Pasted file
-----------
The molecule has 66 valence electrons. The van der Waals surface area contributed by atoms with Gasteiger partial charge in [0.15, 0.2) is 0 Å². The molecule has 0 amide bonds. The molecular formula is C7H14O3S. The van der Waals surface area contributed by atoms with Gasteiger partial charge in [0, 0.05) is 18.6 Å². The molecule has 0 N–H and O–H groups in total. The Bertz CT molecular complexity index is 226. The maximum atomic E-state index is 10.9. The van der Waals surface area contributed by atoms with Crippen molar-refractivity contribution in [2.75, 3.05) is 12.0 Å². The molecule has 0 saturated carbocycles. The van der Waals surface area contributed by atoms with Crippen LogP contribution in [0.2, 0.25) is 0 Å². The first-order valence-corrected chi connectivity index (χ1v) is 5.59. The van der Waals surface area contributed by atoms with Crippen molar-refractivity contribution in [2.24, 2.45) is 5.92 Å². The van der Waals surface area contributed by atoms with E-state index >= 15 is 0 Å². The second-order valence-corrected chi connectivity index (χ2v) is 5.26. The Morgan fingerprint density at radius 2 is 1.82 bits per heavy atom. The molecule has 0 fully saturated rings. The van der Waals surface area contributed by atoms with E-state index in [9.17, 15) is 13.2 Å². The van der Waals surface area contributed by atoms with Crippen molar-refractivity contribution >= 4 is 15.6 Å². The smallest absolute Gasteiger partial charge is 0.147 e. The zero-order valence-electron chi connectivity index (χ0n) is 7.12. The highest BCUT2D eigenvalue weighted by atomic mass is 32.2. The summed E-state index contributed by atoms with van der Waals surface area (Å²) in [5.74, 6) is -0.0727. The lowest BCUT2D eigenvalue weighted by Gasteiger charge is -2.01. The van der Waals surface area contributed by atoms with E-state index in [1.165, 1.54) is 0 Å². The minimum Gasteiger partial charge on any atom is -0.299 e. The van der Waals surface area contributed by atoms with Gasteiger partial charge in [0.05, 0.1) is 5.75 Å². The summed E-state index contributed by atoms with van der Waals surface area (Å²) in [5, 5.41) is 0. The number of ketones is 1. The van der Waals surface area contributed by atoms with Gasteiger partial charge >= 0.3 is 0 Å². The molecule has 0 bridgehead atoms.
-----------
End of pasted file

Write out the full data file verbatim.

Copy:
The molecule has 66 valence electrons. The van der Waals surface area contributed by atoms with Gasteiger partial charge in [0.15, 0.2) is 0 Å². The molecule has 0 amide bonds. The molecular formula is C7H14O3S. The van der Waals surface area contributed by atoms with Gasteiger partial charge in [0, 0.05) is 18.6 Å². The molecule has 0 N–H and O–H groups in total. The Bertz CT molecular complexity index is 226. The maximum atomic E-state index is 10.9. The van der Waals surface area contributed by atoms with Crippen molar-refractivity contribution in [2.75, 3.05) is 12.0 Å². The molecule has 0 saturated carbocycles. The van der Waals surface area contributed by atoms with Crippen LogP contribution in [0.2, 0.25) is 0 Å². The first-order valence-corrected chi connectivity index (χ1v) is 5.59. The van der Waals surface area contributed by atoms with Crippen molar-refractivity contribution in [2.24, 2.45) is 5.92 Å². The van der Waals surface area contributed by atoms with E-state index >= 15 is 0 Å². The second-order valence-corrected chi connectivity index (χ2v) is 5.26. The Morgan fingerprint density at radius 2 is 1.82 bits per heavy atom. The molecule has 0 fully saturated rings. The van der Waals surface area contributed by atoms with E-state index in [9.17, 15) is 13.2 Å². The van der Waals surface area contributed by atoms with Crippen molar-refractivity contribution >= 4 is 15.6 Å². The smallest absolute Gasteiger partial charge is 0.147 e. The zero-order valence-electron chi connectivity index (χ0n) is 7.12. The highest BCUT2D eigenvalue weighted by atomic mass is 32.2. The summed E-state index contributed by atoms with van der Waals surface area (Å²) in [5.74, 6) is -0.0727. The lowest BCUT2D eigenvalue weighted by Gasteiger charge is -2.01. The van der Waals surface area contributed by atoms with E-state index in [1.165, 1.54) is 0 Å². The minimum Gasteiger partial charge on any atom is -0.299 e. The van der Waals surface area contributed by atoms with Gasteiger partial charge in [0.05, 0.1) is 5.75 Å². The summed E-state index contributed by atoms with van der Waals surface area (Å²) in [5, 5.41) is 0. The number of ketones is 1. The van der Waals surface area contributed by atoms with Gasteiger partial charge >= 0.3 is 0 Å². The molecule has 0 bridgehead atoms.